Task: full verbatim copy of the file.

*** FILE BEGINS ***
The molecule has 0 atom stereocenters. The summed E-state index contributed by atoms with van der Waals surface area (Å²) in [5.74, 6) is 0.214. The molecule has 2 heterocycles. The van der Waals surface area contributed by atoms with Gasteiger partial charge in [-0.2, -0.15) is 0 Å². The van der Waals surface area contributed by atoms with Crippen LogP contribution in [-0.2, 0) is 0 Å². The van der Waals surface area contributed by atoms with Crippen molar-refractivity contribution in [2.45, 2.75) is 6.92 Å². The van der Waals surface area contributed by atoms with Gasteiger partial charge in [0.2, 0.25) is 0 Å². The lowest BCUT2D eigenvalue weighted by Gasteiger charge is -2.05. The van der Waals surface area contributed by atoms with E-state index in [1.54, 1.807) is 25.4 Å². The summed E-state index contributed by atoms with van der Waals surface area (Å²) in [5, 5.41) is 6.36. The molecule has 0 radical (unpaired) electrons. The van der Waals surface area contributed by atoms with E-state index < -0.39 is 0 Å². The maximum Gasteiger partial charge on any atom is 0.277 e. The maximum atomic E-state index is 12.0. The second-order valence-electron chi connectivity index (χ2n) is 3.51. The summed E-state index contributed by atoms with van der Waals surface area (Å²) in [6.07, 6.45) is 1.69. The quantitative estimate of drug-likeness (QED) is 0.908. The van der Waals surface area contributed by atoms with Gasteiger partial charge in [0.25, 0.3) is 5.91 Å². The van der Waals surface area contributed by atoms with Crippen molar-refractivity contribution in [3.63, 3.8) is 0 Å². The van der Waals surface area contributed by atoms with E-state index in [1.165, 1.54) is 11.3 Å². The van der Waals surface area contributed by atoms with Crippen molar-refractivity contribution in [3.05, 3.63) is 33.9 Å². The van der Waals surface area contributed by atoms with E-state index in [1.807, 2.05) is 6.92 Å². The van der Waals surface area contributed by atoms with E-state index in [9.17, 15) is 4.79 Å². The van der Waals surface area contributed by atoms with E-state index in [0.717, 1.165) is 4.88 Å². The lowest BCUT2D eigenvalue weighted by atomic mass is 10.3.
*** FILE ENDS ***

The molecule has 0 atom stereocenters. The summed E-state index contributed by atoms with van der Waals surface area (Å²) in [5.74, 6) is 0.214. The molecule has 2 heterocycles. The van der Waals surface area contributed by atoms with Gasteiger partial charge in [-0.2, -0.15) is 0 Å². The van der Waals surface area contributed by atoms with Crippen LogP contribution in [-0.2, 0) is 0 Å². The van der Waals surface area contributed by atoms with Crippen molar-refractivity contribution in [2.45, 2.75) is 6.92 Å². The van der Waals surface area contributed by atoms with Gasteiger partial charge in [0.2, 0.25) is 0 Å². The lowest BCUT2D eigenvalue weighted by Gasteiger charge is -2.05. The van der Waals surface area contributed by atoms with E-state index in [1.54, 1.807) is 25.4 Å². The summed E-state index contributed by atoms with van der Waals surface area (Å²) in [5, 5.41) is 6.36. The molecule has 0 radical (unpaired) electrons. The van der Waals surface area contributed by atoms with E-state index < -0.39 is 0 Å². The maximum Gasteiger partial charge on any atom is 0.277 e. The maximum atomic E-state index is 12.0. The second-order valence-electron chi connectivity index (χ2n) is 3.51. The summed E-state index contributed by atoms with van der Waals surface area (Å²) in [6.07, 6.45) is 1.69. The quantitative estimate of drug-likeness (QED) is 0.908. The van der Waals surface area contributed by atoms with Gasteiger partial charge in [0.25, 0.3) is 5.91 Å². The van der Waals surface area contributed by atoms with Crippen molar-refractivity contribution in [3.63, 3.8) is 0 Å². The van der Waals surface area contributed by atoms with E-state index in [1.165, 1.54) is 11.3 Å². The van der Waals surface area contributed by atoms with Crippen molar-refractivity contribution in [3.05, 3.63) is 33.9 Å². The van der Waals surface area contributed by atoms with E-state index in [1.807, 2.05) is 6.92 Å². The van der Waals surface area contributed by atoms with E-state index in [9.17, 15) is 4.79 Å². The van der Waals surface area contributed by atoms with E-state index in [0.717, 1.165) is 4.88 Å². The lowest BCUT2D eigenvalue weighted by atomic mass is 10.3.